How to Keep Your Dog’s Teeth Clean

Does your dog have bad breath? If you’re like most people, you probably laugh it off. Bad breath, though, could be the sign of something bad going on inside your dog’s mouth. Have you checked your dog’s teeth and gums lately? If so, did you notice any bleeding? Dogs can and do get periodontal disease. They also get plaque buildup!

It’s a good idea to brush your dog’s teeth to help keep them clean. Just like humans, dogs have a tendency to get plaque build-up as well as tartar build-up over time. Gums get irritated and bacteria grows where you (and your dog) don’t want it to. In the words of Scooby Doo, “Ruh roe!”

Unabated, bacteria in/on your pet’s teeth may end up getting into his or her bloodstream, messing up the kidneys and liver.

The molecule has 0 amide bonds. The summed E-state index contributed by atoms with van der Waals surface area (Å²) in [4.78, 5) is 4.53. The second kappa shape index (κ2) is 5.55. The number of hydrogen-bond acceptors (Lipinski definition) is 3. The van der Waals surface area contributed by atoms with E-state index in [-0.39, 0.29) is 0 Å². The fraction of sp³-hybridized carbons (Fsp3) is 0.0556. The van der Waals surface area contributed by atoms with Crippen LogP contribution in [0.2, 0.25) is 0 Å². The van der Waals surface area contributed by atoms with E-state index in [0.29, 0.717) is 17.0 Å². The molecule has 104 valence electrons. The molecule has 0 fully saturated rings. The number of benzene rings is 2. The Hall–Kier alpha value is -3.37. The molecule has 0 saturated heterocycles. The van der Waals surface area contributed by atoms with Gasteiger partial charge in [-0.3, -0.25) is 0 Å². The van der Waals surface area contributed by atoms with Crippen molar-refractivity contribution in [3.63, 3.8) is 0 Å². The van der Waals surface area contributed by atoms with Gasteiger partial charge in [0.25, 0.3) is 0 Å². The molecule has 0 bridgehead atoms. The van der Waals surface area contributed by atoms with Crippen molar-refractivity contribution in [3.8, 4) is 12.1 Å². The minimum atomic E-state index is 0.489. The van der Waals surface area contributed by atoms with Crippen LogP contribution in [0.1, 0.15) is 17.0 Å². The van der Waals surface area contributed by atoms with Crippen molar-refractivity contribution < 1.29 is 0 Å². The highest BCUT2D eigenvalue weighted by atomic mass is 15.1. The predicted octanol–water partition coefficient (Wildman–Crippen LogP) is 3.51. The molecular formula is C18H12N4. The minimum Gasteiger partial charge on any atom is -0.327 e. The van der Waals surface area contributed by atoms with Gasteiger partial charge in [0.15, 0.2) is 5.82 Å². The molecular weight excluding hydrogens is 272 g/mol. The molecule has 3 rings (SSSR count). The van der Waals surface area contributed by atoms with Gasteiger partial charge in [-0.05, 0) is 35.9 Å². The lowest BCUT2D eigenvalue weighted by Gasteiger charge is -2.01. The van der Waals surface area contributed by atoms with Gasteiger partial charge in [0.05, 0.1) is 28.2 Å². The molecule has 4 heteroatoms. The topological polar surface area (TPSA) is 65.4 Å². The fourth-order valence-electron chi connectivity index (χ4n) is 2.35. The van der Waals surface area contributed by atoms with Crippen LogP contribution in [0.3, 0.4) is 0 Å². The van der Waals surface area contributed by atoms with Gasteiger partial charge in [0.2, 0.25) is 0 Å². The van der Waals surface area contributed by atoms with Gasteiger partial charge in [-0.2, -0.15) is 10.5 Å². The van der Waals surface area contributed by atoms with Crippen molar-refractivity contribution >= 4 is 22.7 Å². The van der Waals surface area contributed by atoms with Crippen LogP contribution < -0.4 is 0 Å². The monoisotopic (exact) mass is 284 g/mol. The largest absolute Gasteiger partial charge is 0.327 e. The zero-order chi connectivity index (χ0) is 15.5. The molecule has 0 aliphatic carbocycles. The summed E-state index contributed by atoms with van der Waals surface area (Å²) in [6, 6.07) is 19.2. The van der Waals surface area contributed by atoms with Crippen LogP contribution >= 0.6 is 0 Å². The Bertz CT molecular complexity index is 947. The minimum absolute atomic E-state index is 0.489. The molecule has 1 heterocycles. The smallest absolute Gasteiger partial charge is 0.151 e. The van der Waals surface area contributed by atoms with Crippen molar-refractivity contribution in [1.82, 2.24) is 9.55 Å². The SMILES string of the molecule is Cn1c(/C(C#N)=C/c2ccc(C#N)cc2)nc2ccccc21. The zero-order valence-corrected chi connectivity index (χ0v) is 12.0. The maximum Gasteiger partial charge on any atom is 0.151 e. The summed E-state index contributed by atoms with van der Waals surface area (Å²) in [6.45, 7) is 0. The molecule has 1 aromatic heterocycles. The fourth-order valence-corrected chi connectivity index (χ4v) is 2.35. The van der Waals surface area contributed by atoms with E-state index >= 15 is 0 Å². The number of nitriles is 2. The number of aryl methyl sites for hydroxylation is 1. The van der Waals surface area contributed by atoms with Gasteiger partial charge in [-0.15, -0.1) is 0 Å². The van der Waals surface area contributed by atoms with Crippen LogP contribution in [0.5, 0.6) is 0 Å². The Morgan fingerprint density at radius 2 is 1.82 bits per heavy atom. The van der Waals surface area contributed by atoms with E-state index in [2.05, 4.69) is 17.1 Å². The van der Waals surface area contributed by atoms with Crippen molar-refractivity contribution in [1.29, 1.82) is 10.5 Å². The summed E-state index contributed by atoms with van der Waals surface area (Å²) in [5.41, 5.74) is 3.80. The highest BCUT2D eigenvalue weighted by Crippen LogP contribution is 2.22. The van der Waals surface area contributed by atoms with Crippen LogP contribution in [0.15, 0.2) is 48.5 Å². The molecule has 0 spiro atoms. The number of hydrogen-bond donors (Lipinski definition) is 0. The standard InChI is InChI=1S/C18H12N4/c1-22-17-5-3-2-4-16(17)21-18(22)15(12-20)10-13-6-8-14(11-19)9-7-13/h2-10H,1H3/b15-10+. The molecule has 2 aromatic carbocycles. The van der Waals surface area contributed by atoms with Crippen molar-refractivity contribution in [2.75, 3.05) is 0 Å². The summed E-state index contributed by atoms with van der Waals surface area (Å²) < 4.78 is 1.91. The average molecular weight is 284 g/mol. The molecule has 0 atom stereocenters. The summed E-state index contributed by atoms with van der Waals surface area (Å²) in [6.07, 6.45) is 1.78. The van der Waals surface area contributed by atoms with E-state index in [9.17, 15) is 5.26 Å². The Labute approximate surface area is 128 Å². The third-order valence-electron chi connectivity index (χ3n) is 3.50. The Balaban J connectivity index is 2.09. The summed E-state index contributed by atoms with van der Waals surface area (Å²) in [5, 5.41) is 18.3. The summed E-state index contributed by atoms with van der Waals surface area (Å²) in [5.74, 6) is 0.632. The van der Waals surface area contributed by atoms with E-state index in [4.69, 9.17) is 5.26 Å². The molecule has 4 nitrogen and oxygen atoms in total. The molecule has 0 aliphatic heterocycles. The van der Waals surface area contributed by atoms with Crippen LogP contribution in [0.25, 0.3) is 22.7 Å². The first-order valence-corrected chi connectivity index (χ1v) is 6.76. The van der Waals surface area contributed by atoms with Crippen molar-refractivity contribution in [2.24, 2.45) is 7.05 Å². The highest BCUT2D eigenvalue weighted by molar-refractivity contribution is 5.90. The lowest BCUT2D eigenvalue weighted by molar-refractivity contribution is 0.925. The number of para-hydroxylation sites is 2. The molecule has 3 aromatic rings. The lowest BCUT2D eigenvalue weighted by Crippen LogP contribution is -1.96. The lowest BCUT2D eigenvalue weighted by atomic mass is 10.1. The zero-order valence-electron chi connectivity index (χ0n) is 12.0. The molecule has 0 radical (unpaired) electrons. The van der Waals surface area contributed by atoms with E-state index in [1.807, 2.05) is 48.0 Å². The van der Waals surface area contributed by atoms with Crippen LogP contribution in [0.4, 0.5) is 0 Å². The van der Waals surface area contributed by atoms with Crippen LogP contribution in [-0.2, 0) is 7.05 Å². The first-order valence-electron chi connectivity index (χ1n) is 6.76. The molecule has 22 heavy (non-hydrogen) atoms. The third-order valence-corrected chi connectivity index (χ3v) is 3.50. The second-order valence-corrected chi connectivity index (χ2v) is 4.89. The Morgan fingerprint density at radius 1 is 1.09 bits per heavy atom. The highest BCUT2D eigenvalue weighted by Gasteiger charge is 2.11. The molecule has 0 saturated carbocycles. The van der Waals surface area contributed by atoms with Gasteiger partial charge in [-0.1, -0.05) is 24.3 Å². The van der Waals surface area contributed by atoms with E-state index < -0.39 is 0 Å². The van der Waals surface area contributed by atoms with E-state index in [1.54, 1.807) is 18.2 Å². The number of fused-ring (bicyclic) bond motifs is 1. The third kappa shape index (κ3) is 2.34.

So how can you do your best to keep your dog’s teeth clean? If they’re not used to having their teeth brushed, use a soft gauze pad, initially, to rub on their teeth so they get used to the process. Then, later on, graduate to a pet toothbrush. Only use toothpaste designed for dogs– don’t use toothpaste for humans. Concentrate on your dog’s gum line, spending about 30 seconds on each side of the mouth a couple times a week.

If and when you’re having trouble doing dental care for your dog on your own, ask your vet for help. He or she may end up using medication or anesthesia in order to deal with your dog’s teeth in a proper way. And if a tooth extraction is needed, better that your vet does it than you!

Finally, if you’ve been giving your dog wet food, try switching to dry food. Interestingly, there are products designed to promote dog dental health, keeping their teeth and gums healthy. Ask your vet for recommendations and/or read the labels at the pet food store. You can also look for the Seal of Acceptance from the Veterinary Oral Health Council which indicates that the food meets high standards for plaque and tartar control.

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